On the other hand, governments that respect religious liberty tend to respect other freedoms as well. Religious freedom is strongly related to political liberty, economic freedom, and prosperity. As one researcher of international religious liberty notes, “[W]herever religious freedom is high, there tends to be fewer incidents of armed conflict, better health outcomes, higher levels of earned income, and better educational opportunities for women.”[8]

The 1998 International Religious Freedom Act made religious liberty an official part of U.S. foreign policy. The United States committed to promote freedom of religion as “a fundamental human right and as a source of stability for all countries” and to “identify and denounce regimes” that engage in persecution on the basis of religion.

Condemning and curtailing religious persecution is a critical goal, but religious freedom includes much more. Our vision of religious liberty must be robust.

Attempts to relegate religion to private life or to prevent religious institutions from conducting their business according to their beliefs threaten this fundamental freedom. Religious individuals and institutions should be free to exercise their religious belief within their private spheres as well as to engage publicly on the basis of religion. Believers should be free to persuade others to embrace their beliefs. Individuals should be able to leave or change their religion without fear of reprisal, and all should have the right to protection under the rule of law regardless of belief.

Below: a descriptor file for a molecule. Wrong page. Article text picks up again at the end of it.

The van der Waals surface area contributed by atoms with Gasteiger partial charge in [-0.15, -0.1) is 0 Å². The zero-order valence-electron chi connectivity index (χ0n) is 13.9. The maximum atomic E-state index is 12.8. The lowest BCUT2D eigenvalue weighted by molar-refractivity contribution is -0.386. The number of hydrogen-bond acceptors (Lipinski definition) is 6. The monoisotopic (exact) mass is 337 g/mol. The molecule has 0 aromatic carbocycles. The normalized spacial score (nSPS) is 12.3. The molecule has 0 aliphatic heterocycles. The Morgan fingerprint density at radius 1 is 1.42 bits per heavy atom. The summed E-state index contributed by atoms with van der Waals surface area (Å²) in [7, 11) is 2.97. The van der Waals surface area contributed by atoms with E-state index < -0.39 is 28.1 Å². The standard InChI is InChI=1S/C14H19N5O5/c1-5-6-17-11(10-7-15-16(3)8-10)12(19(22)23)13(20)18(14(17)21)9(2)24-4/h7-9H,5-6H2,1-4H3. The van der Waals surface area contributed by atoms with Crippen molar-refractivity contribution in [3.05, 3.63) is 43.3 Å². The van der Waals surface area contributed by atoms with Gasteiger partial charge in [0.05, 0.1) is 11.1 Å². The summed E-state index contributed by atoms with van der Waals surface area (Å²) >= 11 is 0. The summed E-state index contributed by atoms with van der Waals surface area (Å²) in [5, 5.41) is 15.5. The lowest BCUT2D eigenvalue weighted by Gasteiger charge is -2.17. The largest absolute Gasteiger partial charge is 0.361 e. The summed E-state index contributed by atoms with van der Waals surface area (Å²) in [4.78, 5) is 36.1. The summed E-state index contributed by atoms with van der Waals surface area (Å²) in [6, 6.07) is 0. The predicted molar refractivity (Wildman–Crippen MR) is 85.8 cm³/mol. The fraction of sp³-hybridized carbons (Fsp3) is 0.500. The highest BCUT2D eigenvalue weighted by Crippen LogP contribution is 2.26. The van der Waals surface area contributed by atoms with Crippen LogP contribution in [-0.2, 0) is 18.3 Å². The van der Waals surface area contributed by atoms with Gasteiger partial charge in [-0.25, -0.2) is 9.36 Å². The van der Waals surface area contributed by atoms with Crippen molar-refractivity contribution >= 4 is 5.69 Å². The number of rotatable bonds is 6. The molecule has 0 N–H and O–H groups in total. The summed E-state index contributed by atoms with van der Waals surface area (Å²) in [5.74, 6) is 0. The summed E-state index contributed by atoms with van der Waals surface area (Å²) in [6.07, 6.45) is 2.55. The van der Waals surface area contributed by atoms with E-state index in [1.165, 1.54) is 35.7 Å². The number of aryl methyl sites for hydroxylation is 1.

The church must be reminded that it is not the master or the servant of the state, but rather the conscience of the state. It must be the guide and the critic of the state, and never its tool. – Martin Luther King, Jr.

The most secure and consistent protection for religious liberty needs to be rooted in constitutional government. U.S. public diplomacy can support the development of such robust religious freedom by telling America’s success story.

That requires that U.S. policymakers understand and be able to articulate the role of religion in the American constitutional order. In the 21st-century war of ideas, U.S. public diplomacy must rely on the bedrock of American founding principles in the fight against potent ideologies that present strong, coherent, and deeply misguided explanations of the nature and purpose of human existence. Evaluating religious dynamics around the world should become a regular function of analysis, and articulating the role of religion in the U.S. should be a consistent feature of communications strategy.